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john davies
notes from a small vicar
from a parish
in Liverpool, UK

    Saturday, July 27, 2002
    Comings and goings
     
    I wake on Saturdays with mixed feelings; itÕs a lighter day in the parish, a time to catch up with reading and writing. But itÕs also the day IÕm on call to the Royal Liverpool Hospital. And I know that when the pager goes my next hour will be a journey into the eye of a storm for a family about to lose a loved one. Administering the last rites is a deep privilege but a great trauma too. I deeply admire the hospital staff who in their own ways, ÔministerÕ to the dying and their families when (as often, sadly) chaplains arenÕt around.

    ItÕs hard to say goodbye, even in less extreme circumstances. A letter arrived yesterday from David Cross who is leaving his post as community linkworker for Church Action on Poverty (CAP) after nine years. David has been the catalyst for a great deal of positive work around the country, encouraging small and nervous groups of concerned people to find their voice and speak up about the realities of poverty in their home situation. He helped us set up a Merseyside group a few years back.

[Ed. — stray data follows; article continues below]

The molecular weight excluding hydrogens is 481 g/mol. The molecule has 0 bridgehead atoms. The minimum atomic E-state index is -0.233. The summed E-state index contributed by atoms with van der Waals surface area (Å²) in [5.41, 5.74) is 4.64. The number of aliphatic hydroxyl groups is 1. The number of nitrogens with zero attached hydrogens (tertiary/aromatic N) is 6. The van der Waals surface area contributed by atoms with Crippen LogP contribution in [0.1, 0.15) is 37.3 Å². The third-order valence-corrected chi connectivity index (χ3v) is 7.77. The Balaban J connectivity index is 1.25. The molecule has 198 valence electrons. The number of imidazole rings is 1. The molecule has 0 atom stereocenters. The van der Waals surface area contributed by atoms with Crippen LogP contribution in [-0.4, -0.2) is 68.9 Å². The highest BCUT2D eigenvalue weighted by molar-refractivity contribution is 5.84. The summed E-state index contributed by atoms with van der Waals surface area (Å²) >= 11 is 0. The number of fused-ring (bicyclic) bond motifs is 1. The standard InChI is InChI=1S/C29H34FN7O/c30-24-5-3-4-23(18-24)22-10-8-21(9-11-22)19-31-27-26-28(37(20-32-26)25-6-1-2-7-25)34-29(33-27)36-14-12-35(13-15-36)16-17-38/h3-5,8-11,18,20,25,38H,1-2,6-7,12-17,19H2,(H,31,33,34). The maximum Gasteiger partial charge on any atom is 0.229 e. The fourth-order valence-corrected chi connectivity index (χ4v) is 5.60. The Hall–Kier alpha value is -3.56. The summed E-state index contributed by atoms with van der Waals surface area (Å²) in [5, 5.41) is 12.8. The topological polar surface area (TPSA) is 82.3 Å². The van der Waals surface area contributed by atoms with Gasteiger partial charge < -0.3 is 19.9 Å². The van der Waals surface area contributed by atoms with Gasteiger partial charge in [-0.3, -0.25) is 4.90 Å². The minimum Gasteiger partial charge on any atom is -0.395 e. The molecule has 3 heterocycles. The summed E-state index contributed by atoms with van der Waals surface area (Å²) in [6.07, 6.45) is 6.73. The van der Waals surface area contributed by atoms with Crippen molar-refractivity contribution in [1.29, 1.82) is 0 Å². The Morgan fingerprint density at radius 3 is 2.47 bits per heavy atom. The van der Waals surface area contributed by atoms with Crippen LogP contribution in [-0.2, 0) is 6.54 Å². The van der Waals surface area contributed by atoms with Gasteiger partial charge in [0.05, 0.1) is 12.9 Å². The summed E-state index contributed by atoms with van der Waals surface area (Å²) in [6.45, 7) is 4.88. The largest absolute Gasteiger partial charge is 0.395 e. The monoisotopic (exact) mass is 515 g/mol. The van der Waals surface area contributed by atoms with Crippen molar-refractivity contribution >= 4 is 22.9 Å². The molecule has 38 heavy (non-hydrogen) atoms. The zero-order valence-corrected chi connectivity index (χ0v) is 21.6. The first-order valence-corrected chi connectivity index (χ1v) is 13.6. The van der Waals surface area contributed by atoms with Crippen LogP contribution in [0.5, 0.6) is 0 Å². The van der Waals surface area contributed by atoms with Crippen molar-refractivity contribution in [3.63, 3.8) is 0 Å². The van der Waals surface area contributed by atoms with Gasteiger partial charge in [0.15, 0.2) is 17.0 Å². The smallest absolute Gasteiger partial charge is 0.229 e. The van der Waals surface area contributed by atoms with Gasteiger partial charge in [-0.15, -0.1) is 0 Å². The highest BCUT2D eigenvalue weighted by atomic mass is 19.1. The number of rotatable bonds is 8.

Through DavidÕs great grassroots work CAP has spoken truth to power to great effect, epitomised for me in the deeply satisfying meeting I once witnessed between a friend from Everton, rendered ÔunemployableÕ through disability, and the Welfare Minister, in the latterÕs Westminster office. ItÕs typical of David that he should want to write to all he has worked with, thanking us for our contributions, and sharing with us some words from Ralph Waldo Emerson Òwhich have helped me keep things in perspective over the yearsÓ:

    Success:
    To laugh often and much.
    To win the respect of intelligent people and the affection of children.
    To earn the appreciation of honest critics and endure the betrayal of false friends.
    To appreciate beauty, to find the best in others.
    To leave the world a bit better, whether by a healthy child, a garden patch, or a redeemed social condition.
    To know even one life has breathed easier because you have lived.
    This is to have succeeded.